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"Mozart was never less recognizable as a great man in his conversations and actions than when he was busy with an important work. Then he not only spoke confusedly, but sometimes made jokes of a kind that was not accustomed to him, and he even deliberately neglected himself in his behavior. But he didn't seem to brood or think about anything. Either he deliberately concealed his inner effort under external frivolity for reasons that could not be revealed, or he took pleasure in sharply contrasting the divine ideas of his music with the ideas of flat everyday life and delighting himself through a kind of self-irony. I understand that such a sublime artist, out of deep reverence for art, can derive and neglect his individuality, as it were."
These remarks by his brother-in-law Joseph Lange about Mozart's bizarre impulses during the composition of important works are likely to refer mainly to the operas. Mozart probably wrote his six string quartets dedicated to Joseph Haydn between 1782 and 1785 in domestic concentration. For they were the result of a "long and laborious toil", as he confessed in the dedication preface of the works to Haydn.
The series of works is divided into two groups: the earlier three quartets in G, d and Es were composed in the winter of 1782/83, the later three in B, A and C during the particularly busy winter of 1784/85. In just three months, Mozart completed three major piano concertos (K. 459, 466 and 467) and the three major string quartets (K. 458, 464, 465) – not to mention many lesser-known works. While the piano concertos were intended for his Lenten concerts in February 1785, the string quartets were written as a continuation of the first three quartets of 1782/83. Leopold Mozart found these last three works of the series easier than the first three, but no less masterful.
The fact that the B flat major quartet was given the nickname "hunting quartet" finds its rather weak justification in the horn fanfares of the main theme in the first movement and in its quasi "galloping" six-eighth time. Otherwise, it is a far more lyrical piece than the title suggests – as so often when Mozart used the key of B flat major. Just think of the great Violin Sonata in B flat major, K. 454, or the three great piano concertos in B flat major, K. 450, 456 and 595.
In all these pieces, in addition to the lyrical-vocal beauty of the themes of hunting themes and hunting fanfares, a certain role is played by what has to do with the horns of Mozart's time. The high-B horns were the radiant representatives of their guild and almost predestined to push themselves into the foreground in the fanfare sound, which they often enough did in symphonies, divertimenti and piano concertos. In the string quartet, where Mozart had no horns, he had to imitate this sound with the strings alone. This happens at the beginning of the first movement: the violins open with a formal horn call. Her "hunting theme" later also wanders into the viola and undergoes a powerful elaboration until it is displaced by an inconspicuous sixteenth figure, which puts its stamp on the further course of the movement. Another theme is added at the beginning of the development – as is so often the case when Mozart wants to make do with few motifs in the first part of a movement, but wanted to compensate the listener with a new theme in the middle section. Here is a lovely pastoral that delights us at first, but then falls over it the gloomy shadow of the key of F minor. With strong strokes, the violins wipe this shadowy episode off the table shortly before the recapitulation. The rest of the movement remains true to the bucolic mood of the beginning, until the coda unexpectedly crowns it. We hear first a harmonic irritation, then an organ point above which the hunting theme unfolds in triumphant canon. Finally, the sixteenth motif turns into a Buffonesque music that quietly steals away.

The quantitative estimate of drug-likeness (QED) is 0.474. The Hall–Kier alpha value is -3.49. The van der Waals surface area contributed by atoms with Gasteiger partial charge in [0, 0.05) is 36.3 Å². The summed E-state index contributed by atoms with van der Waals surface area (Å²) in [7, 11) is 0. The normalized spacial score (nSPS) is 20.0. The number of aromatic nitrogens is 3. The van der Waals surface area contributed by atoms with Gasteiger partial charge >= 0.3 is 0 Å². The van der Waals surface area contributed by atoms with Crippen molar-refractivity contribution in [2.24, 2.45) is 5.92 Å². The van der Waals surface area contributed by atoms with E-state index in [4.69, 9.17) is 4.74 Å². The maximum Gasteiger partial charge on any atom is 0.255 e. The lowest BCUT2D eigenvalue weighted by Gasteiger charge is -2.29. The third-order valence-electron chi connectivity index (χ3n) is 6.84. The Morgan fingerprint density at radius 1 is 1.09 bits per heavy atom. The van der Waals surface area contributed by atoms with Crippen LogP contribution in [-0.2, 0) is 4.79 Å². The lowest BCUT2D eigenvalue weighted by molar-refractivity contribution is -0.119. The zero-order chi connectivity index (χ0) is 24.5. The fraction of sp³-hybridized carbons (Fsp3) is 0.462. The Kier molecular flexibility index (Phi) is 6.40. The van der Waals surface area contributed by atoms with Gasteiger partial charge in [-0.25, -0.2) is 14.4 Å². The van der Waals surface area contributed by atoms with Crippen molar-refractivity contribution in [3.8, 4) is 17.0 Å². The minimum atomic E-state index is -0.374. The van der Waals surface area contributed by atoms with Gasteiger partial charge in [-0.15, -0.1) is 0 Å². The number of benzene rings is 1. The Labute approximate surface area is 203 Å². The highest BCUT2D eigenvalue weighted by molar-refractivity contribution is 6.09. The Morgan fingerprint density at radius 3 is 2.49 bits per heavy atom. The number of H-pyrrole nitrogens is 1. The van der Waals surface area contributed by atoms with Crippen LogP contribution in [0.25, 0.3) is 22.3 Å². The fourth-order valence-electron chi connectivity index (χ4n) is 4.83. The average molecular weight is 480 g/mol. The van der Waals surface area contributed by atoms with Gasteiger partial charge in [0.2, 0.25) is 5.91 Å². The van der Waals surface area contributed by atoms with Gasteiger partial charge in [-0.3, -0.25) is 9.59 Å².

Mozart laid out the minuet here in a decidedly ceremonial manner, courtly through and through, equipped with trills and all sorts of ornaments – "stately", as the British would say. The trio is all the simpler: a Ländler of first fiddle over a springy accompaniment.
The highlight of the quartet is the magnificent Adagio in E flat major. While Mozart usually preferred the faster Andante tempo for his slow movements, here he explicitly resorted to the staying power of an Adagio, especially in E flat major, the pathetic key par excellence in Viennese Classicism. One has to do with the quartet imitation of an "air pathétique", as contemporaries called the pathetic farewell arias of the castrati in the opera seria. The first violin begins its "speech" falteringly, picking up the thread again and again, swinging upwards and then adjuvenating again. In a melancholy cantilena in C minor, she expresses the pain of parting even more clearly. A dialogue with the cello leads to a painful duet over delicate "tremblings" of the accompanying instruments. At the end, the violin starts its "Parto, parto" one last time before the movement ends haltingly in pianissimo.
The finale responds to the seriousness of this movement with an exuberant dancing mood. Three themes, all three Contretänze, form the material of the movement, which rises in between to orchestral tutti sounds. The fact that Mozart had even more in mind with the seemingly innocent themes of this finale is revealed by the development, which works through the main theme contrapuntally and harmoniously according to all the rules of art – right up to enchanting Vorhalt's turns. Even into the last bars of the movement, Mozart meticulously traced the fine nuances of his main theme.